I promised myself that during the holidays I would get around to doing some of the recommeded reading that we are supposed to be doing as part of MaST. The trouble is where to start? We have various articles that we are supposed to read and reflect on as well as long list of books. As most students are currently on holiday, the university shelves were well stocked so the difficulty was deciding what to read first.
In the end I went for a book on misconceptions as it sounded interesting as well as Pattern in the Teaching and Learning of Mathematics by Anthony Orton. I chose this as Pattern is one of the five ‘big’ ideas on our course but it is an area that has never really inspired me. I don’t think that I’ve ever really got to grips with pattern as a concept. When I do work on patterns with the children it always seems like a fairly closed activity so I hoped this would give me greater insight.
The next task was actually settling down to doing the reading itself. I had a day yesterday where I spent a lot of hours sitting on various trains so I resisted the temptation to pack a novel and took the pattern book and a note pad.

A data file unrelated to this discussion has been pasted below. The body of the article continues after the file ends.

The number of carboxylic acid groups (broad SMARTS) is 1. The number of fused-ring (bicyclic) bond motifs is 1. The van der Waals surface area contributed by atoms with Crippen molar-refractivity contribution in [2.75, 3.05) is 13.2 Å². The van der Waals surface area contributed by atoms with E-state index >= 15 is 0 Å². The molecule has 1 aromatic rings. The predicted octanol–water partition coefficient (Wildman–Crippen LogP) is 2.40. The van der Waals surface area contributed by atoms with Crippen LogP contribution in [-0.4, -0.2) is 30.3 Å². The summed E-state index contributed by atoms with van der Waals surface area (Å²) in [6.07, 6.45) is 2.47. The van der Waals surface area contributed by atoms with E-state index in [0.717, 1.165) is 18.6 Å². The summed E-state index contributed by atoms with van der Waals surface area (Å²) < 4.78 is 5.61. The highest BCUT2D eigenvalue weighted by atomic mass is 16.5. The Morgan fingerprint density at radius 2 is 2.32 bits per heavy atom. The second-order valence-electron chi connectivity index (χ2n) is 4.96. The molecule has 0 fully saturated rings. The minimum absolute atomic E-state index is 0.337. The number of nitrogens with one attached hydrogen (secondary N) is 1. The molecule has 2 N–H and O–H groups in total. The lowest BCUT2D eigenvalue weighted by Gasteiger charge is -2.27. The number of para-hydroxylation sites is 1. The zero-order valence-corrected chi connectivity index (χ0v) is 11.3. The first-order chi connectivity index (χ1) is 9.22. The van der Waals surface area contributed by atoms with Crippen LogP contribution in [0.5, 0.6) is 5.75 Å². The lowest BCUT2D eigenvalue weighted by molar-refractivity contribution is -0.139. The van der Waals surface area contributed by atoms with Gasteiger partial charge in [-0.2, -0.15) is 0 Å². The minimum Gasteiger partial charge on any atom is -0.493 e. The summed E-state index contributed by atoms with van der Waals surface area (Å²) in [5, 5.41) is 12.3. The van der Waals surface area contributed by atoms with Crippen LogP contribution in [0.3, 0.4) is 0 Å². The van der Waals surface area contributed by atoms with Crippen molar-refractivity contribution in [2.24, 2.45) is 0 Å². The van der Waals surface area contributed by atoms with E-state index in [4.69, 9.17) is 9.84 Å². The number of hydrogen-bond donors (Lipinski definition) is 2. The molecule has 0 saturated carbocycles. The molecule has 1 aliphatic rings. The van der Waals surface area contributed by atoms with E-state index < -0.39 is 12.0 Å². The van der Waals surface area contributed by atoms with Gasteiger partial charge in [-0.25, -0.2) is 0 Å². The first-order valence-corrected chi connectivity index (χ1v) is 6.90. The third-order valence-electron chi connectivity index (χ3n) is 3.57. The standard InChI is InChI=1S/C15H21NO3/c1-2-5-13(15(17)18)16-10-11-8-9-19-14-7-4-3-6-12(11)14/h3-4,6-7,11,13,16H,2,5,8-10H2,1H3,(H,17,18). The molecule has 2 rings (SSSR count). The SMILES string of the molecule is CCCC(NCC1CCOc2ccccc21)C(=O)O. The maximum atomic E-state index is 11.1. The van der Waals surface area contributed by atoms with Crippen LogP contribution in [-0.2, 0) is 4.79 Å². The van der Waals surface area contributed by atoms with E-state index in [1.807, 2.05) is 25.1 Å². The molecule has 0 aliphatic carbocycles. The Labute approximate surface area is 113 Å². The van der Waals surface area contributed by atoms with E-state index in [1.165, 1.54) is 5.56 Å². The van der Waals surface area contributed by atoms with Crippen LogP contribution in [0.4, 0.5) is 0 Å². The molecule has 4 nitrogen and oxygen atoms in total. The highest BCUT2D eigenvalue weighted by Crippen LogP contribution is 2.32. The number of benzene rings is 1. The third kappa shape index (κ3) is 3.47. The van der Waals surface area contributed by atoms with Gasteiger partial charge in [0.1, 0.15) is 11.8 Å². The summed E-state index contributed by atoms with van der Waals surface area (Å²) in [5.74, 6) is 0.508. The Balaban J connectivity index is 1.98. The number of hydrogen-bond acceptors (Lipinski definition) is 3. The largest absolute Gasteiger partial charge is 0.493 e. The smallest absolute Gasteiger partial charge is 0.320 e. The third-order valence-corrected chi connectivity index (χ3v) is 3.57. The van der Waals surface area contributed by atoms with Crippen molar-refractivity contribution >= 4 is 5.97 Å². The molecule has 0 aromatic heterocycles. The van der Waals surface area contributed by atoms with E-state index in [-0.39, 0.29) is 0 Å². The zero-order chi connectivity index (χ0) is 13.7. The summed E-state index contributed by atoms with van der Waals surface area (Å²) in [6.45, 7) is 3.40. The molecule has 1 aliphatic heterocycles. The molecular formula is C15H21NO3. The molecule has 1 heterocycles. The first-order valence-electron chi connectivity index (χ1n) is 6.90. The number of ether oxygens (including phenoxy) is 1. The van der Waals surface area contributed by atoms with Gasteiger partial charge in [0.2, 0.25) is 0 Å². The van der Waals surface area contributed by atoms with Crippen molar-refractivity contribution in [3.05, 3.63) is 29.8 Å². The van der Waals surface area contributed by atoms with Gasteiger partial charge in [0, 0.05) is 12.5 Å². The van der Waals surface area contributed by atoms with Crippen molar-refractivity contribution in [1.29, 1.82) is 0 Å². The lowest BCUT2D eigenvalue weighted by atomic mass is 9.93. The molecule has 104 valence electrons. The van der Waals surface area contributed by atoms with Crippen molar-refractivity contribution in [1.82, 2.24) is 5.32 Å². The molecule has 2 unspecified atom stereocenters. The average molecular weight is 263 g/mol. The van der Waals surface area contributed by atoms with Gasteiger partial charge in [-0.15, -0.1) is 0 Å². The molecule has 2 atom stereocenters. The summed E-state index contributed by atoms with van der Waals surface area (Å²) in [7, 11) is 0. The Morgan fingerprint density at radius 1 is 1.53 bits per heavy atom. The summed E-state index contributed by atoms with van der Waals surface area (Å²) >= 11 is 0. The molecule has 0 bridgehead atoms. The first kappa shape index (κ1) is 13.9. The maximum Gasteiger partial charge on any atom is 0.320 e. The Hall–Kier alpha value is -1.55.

The book is actually a series of articles on research that has been carried out on working with pattern with children. It is 10 years old now so some of the references to current practice are out of date (this was a problem with a lot of the books in the library).
The early chapters dealing with younger children were easy enough to understand but I did start to get lost with the later ideas that related more to secondary work.
The main thrust of the book for me is that the teaching of pattern is important in giving children an entry into algebra which is an area of maths that is perceived as difficult ( I would agree strongly with this).
There was also an interesting chapter on how seeing patterns in numbers is a strong help in being able to perform calculations mentally. This was one of the chapters that suffered from being out of date as I think that the ideas are generally accepted now and teachers do use patterns a lot in teaching number bonds.
Now I’ve got to decide what to read next!